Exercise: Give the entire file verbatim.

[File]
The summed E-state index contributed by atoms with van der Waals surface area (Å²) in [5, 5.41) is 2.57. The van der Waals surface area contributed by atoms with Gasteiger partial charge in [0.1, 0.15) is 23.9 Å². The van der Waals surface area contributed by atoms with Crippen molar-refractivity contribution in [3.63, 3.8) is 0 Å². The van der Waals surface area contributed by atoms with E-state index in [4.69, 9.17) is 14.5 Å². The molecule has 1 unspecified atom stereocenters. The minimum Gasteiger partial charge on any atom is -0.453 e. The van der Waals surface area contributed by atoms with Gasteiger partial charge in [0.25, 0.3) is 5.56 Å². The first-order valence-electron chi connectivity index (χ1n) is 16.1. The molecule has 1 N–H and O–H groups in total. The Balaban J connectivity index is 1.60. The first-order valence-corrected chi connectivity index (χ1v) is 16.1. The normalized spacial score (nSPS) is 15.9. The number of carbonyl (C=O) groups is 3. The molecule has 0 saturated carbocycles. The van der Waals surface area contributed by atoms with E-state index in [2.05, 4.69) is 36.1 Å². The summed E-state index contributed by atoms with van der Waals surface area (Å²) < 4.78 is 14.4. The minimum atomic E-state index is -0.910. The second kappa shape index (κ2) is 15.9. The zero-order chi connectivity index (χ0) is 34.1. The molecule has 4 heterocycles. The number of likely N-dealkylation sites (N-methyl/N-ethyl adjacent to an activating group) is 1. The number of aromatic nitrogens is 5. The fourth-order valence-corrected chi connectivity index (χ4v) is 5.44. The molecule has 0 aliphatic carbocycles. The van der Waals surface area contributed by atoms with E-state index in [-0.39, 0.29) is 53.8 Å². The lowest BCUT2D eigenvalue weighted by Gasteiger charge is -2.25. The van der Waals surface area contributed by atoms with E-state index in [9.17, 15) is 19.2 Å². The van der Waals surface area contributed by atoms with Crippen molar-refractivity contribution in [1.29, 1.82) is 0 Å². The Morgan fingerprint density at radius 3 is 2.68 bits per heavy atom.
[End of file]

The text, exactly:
The summed E-state index contributed by atoms with van der Waals surface area (Å²) in [5, 5.41) is 2.57. The van der Waals surface area contributed by atoms with Gasteiger partial charge in [0.1, 0.15) is 23.9 Å². The van der Waals surface area contributed by atoms with Crippen molar-refractivity contribution in [3.63, 3.8) is 0 Å². The van der Waals surface area contributed by atoms with E-state index in [4.69, 9.17) is 14.5 Å². The molecule has 1 unspecified atom stereocenters. The minimum Gasteiger partial charge on any atom is -0.453 e. The van der Waals surface area contributed by atoms with Gasteiger partial charge in [0.25, 0.3) is 5.56 Å². The first-order valence-electron chi connectivity index (χ1n) is 16.1. The molecule has 1 N–H and O–H groups in total. The Balaban J connectivity index is 1.60. The first-order valence-corrected chi connectivity index (χ1v) is 16.1. The normalized spacial score (nSPS) is 15.9. The number of carbonyl (C=O) groups is 3. The molecule has 0 saturated carbocycles. The van der Waals surface area contributed by atoms with E-state index in [2.05, 4.69) is 36.1 Å². The summed E-state index contributed by atoms with van der Waals surface area (Å²) < 4.78 is 14.4. The minimum atomic E-state index is -0.910. The second kappa shape index (κ2) is 15.9. The zero-order chi connectivity index (χ0) is 34.1. The molecule has 4 heterocycles. The number of likely N-dealkylation sites (N-methyl/N-ethyl adjacent to an activating group) is 1. The number of aromatic nitrogens is 5. The fourth-order valence-corrected chi connectivity index (χ4v) is 5.44. The molecule has 0 aliphatic carbocycles. The van der Waals surface area contributed by atoms with E-state index in [-0.39, 0.29) is 53.8 Å². The lowest BCUT2D eigenvalue weighted by Gasteiger charge is -2.25. The van der Waals surface area contributed by atoms with E-state index in [9.17, 15) is 19.2 Å². The van der Waals surface area contributed by atoms with Crippen molar-refractivity contribution in [1.29, 1.82) is 0 Å². The Morgan fingerprint density at radius 3 is 2.68 bits per heavy atom.